Really not very close to my goal at this point. Money has been hit or miss with the extreme metal stuff but a lot of that may be that we have not really had much exposure at all nor much of a budget for that. Plus we have played locally and regionally but nothing real consistent (because of lineup changes, etc.) and like I mentioned before, no touring yet.

6.In today's digital environment it takes creative strategy to keep things moving. What creative ideas do you have to keep your band relevant over time?

I try to release teaser videos for new music periodically since it has been nearly 2 years since our last release. Then, we will release a new full song about 3x prior to the album release.

7.We've all seen a terrible live band that is awesome on CD. Is that cool with you or do you lose respect for bands that cannot pull it off live?

I remember seeing a video of Guns And Rose's live one time and they sounded terrible! I didn't like them much anyway but after that, I really lost respect for them. I know a big part of that was how wasted they were but c'mon! Have some respect for your craft!

Conversely, a band like Rush who sounds immaculate in concert and is able to reproduce live what I hear on the album, has my utmost love and respect. So yes, we do strive to reproduce musically what you hear in the studio.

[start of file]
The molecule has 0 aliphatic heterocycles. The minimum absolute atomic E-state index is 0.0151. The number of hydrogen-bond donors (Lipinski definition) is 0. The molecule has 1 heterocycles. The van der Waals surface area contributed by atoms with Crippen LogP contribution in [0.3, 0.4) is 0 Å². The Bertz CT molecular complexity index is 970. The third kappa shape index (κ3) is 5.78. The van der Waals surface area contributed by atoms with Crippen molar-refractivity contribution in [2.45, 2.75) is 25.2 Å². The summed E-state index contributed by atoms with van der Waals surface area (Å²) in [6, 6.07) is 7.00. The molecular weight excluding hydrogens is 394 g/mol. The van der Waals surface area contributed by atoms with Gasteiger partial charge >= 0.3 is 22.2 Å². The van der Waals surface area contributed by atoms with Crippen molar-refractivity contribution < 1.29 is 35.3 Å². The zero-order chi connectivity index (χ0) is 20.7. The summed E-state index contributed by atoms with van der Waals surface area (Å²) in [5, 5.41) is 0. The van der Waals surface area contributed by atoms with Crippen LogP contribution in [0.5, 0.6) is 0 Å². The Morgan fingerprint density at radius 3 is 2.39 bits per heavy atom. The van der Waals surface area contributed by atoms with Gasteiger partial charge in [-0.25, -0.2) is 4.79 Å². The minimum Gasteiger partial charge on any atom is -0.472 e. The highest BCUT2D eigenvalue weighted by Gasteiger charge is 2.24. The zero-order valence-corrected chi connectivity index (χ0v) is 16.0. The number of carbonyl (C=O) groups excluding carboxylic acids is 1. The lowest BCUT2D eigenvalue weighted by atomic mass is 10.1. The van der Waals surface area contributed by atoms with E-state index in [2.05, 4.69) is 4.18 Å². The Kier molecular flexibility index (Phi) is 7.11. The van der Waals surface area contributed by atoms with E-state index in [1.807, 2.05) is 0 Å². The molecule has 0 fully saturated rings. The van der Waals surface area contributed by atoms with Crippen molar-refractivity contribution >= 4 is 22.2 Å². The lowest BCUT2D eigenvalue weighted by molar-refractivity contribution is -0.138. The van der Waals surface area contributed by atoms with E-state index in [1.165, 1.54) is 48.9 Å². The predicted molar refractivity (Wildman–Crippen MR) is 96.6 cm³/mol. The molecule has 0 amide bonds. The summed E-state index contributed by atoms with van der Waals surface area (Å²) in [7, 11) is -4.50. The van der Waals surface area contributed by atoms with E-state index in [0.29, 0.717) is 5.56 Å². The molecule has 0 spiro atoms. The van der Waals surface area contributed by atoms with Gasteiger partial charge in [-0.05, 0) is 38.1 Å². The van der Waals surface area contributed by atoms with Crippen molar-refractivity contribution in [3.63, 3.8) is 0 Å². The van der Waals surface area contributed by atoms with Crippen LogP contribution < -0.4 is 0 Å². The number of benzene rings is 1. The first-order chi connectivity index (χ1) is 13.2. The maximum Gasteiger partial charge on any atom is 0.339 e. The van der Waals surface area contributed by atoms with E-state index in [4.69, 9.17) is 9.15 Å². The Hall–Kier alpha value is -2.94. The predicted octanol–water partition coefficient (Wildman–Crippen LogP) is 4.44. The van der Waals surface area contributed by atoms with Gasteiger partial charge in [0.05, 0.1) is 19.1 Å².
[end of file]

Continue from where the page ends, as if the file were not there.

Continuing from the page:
8.Tell us your “core” are you Metal , Rock , Punk , Pop etc because people just have to categorize these days you know?

Death Metal. But I sometimes describe it as hybrid death metal...or even garbage can death metal.
We combine elements of slam, technicality,  atmosphere and prog into an old/new school package. Haha

9.This is a tough question but a very real reality, Is your band actually talented or just popular?
Many bands make it with a cliche or publicity stunts etc. Would you accept fame even if it was just because of being the “ in” thing or is it actually important to you that you gain favor with talent?

Yeah, we're not popular at all! But I think we're one of the more creative and talented bands in our region. I really would like to know what being popular feels like but not at the expense of creating music we can't passionately endorse!

I think we'll get there if we keep plugging away. This is actually the first album we've written inside the span of a year, with a lot of focus and solid identity, and all the same members.

10.Tell us what to expect from you live. Nothing is more boring than watching bands stare at the floor and bob their heads to music nobody but the band knows. What can your band offer in a live setting that people will remember?

I mean we don't jump around like mall-core bands or have a crazy front man that climbs the rafters and hangs upside down like Fair To Midland. However, we will kick you in the teeth with our music! A recent focus has been to create moments in our songs that translate to memorable points during the set. We plan to add some visual aspects to the live show that we haven't had before but we want to play out a while with the new lineup and get the kinks out first.

11. What releases have you put out , When will we see something new?